Don't put the welcome mat out! Pest Proofing
by Soni Cochran, Extension Associate
Cooler temperatures are coming and you may find a few uninvited guests making their way into your home. Millipedes, crickets and wolf spiders are some common "accidental invaders" that stumble into homes trying to escape the chill of fall. Most of these visitors are not going to cause a problem because they won't be able to survive in the home environment. Our homes are too dry and there probably won't be enough food to keep these pests alive. Many of these short-lived visitors can be controlled without pesticides—a flyswatter, broom or vaccum will work nicely. Gently sweep the beneficial wolf spider into a jar and release it outside away from the house. Snakes who find their way into the home should also be captured and released.
Accidental invaders are not the only creatures looking for a safe haven. Mice and rats quickly take advantage of unchecked openings around the home. These creatures, unlike accidental invaders, can take up permanent residence in your house. Their control can be more difficult and expensive if they become established.
Protect your home from unwanted guests by "pest-proofing." By taking a few moments now to inspect your property, you may prevent rodents, snakes and insects from using your home as a winter hideaway.
Here are some things you might look for:
Make sure all cracks around the outside of your house are sealed so mice, rats, snakes and insects can't squeeze in (rats can get through openings 1/2" in diameter—mice can get through holes no bigger than a dime). To fill openings, use something strong like cement, mortar or caulk. Steel wool can be used as a temporary fix. Stuffing cracks with cloth won't help and rodents may use it for bedding.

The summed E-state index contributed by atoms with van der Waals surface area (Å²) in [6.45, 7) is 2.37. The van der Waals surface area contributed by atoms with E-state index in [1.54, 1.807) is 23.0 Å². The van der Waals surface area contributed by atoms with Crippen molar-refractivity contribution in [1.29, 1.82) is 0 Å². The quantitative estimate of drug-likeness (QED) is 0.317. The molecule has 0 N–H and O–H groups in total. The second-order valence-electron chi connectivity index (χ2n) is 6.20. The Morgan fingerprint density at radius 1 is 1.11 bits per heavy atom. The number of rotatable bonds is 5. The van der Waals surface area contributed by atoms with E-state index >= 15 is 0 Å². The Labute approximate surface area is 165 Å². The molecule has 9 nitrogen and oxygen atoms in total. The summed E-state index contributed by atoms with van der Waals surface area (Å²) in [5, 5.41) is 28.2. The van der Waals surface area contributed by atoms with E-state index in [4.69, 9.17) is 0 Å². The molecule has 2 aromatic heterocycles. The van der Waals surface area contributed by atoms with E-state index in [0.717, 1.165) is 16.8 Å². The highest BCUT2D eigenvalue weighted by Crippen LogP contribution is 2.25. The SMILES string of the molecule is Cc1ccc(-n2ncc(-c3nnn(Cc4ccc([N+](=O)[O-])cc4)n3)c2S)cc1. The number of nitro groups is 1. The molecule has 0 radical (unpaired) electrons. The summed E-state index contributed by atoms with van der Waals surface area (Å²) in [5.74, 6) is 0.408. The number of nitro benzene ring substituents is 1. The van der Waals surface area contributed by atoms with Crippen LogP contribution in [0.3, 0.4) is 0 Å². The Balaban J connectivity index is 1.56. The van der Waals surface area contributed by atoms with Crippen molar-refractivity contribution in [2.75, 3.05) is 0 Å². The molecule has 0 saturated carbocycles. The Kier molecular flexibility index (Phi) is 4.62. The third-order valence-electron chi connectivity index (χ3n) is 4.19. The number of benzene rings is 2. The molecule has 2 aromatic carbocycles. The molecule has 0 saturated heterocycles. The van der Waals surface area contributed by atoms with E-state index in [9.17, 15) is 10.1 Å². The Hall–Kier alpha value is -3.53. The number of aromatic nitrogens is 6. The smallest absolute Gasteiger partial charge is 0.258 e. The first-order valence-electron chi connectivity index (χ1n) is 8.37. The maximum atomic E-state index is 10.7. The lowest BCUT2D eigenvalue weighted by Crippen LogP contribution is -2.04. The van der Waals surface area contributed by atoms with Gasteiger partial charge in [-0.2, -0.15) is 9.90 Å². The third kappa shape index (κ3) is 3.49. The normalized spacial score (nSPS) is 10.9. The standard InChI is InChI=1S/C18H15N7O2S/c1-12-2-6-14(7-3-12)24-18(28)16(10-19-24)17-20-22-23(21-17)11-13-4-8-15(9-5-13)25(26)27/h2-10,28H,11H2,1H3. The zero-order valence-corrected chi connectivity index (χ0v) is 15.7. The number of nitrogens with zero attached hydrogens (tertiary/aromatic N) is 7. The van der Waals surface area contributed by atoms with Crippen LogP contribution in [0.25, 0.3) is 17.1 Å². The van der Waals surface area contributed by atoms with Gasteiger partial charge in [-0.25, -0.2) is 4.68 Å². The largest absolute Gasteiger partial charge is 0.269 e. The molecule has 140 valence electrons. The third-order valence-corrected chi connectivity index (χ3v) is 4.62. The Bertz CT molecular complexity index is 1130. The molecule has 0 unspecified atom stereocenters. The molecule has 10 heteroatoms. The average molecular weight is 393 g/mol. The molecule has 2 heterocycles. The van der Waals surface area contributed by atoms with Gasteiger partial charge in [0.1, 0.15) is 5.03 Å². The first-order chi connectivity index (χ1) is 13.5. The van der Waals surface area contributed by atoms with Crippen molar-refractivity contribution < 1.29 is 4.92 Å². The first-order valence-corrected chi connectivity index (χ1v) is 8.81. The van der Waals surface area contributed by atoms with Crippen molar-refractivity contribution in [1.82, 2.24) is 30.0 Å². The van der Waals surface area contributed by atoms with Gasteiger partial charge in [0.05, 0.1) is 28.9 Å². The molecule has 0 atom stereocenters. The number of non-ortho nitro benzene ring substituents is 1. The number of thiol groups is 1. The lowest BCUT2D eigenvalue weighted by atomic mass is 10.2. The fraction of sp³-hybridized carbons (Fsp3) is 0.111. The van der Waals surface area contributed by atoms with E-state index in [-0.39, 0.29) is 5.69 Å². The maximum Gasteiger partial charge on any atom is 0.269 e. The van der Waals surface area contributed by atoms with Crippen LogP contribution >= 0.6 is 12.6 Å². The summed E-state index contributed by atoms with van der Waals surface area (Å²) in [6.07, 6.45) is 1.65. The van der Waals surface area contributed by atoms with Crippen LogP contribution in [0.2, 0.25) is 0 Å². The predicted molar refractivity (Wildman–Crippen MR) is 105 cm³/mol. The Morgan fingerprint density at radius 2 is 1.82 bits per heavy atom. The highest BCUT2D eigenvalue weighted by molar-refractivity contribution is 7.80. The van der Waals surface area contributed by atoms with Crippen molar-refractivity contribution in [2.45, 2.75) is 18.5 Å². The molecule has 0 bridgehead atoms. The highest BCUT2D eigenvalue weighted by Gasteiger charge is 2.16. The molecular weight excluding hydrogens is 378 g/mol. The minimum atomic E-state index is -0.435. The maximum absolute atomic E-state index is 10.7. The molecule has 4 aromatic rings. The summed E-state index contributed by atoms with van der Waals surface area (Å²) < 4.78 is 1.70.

Holes and other rodent damage in your home or garage need to be repaired and protected. Make repairs and if necessary, cover the damage with hardware cloth (1/4" squares). If you cover rodent damage with a piece of wood, rodents may chew right through it again.
Doors, windows and screens should be in good repair and fit tightly. Caulking will also keep pests out and help lower fuel bills.
Do your floor drains need screens? If so, ask a professional to help you select the screen size.
Check around your dryer vent and other openings to make sure they aren't being used as a handy way to get into your house.
Removing leaves and grass clippings from around the foundation, cleaning out window wells and general yard clean-up will get rid of hiding places for pests near the home.
University of Nebraska-Lincoln Extension in Lancaster County is your on-line insect pest and wildlife educational resource. The information on this Web site is valid for residents of southeastern Nebraska. It may or may not apply in your area. If you live outside southeastern Nebraska, visit your local Extension office